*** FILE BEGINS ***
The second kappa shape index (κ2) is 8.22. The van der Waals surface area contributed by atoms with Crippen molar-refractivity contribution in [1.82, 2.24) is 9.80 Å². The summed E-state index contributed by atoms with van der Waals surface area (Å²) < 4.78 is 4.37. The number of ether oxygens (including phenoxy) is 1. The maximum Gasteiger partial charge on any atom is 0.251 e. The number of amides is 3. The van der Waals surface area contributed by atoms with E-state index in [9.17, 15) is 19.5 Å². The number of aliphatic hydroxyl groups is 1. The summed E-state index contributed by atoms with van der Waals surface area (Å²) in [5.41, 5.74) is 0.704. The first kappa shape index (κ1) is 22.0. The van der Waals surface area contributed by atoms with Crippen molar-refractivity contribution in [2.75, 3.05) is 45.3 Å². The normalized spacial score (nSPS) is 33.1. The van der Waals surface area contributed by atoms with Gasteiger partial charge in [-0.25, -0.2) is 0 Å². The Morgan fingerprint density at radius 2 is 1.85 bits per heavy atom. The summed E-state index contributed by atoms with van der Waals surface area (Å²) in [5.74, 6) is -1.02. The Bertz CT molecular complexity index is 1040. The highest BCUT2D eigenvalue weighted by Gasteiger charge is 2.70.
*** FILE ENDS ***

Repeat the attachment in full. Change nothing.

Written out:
The second kappa shape index (κ2) is 8.22. The van der Waals surface area contributed by atoms with Crippen molar-refractivity contribution in [1.82, 2.24) is 9.80 Å². The summed E-state index contributed by atoms with van der Waals surface area (Å²) < 4.78 is 4.37. The number of ether oxygens (including phenoxy) is 1. The maximum Gasteiger partial charge on any atom is 0.251 e. The number of amides is 3. The van der Waals surface area contributed by atoms with E-state index in [9.17, 15) is 19.5 Å². The number of aliphatic hydroxyl groups is 1. The summed E-state index contributed by atoms with van der Waals surface area (Å²) in [5.41, 5.74) is 0.704. The first kappa shape index (κ1) is 22.0. The van der Waals surface area contributed by atoms with Crippen molar-refractivity contribution in [2.75, 3.05) is 45.3 Å². The normalized spacial score (nSPS) is 33.1. The van der Waals surface area contributed by atoms with Gasteiger partial charge in [-0.25, -0.2) is 0 Å². The Morgan fingerprint density at radius 2 is 1.85 bits per heavy atom. The summed E-state index contributed by atoms with van der Waals surface area (Å²) in [5.74, 6) is -1.02. The Bertz CT molecular complexity index is 1040. The highest BCUT2D eigenvalue weighted by Gasteiger charge is 2.70.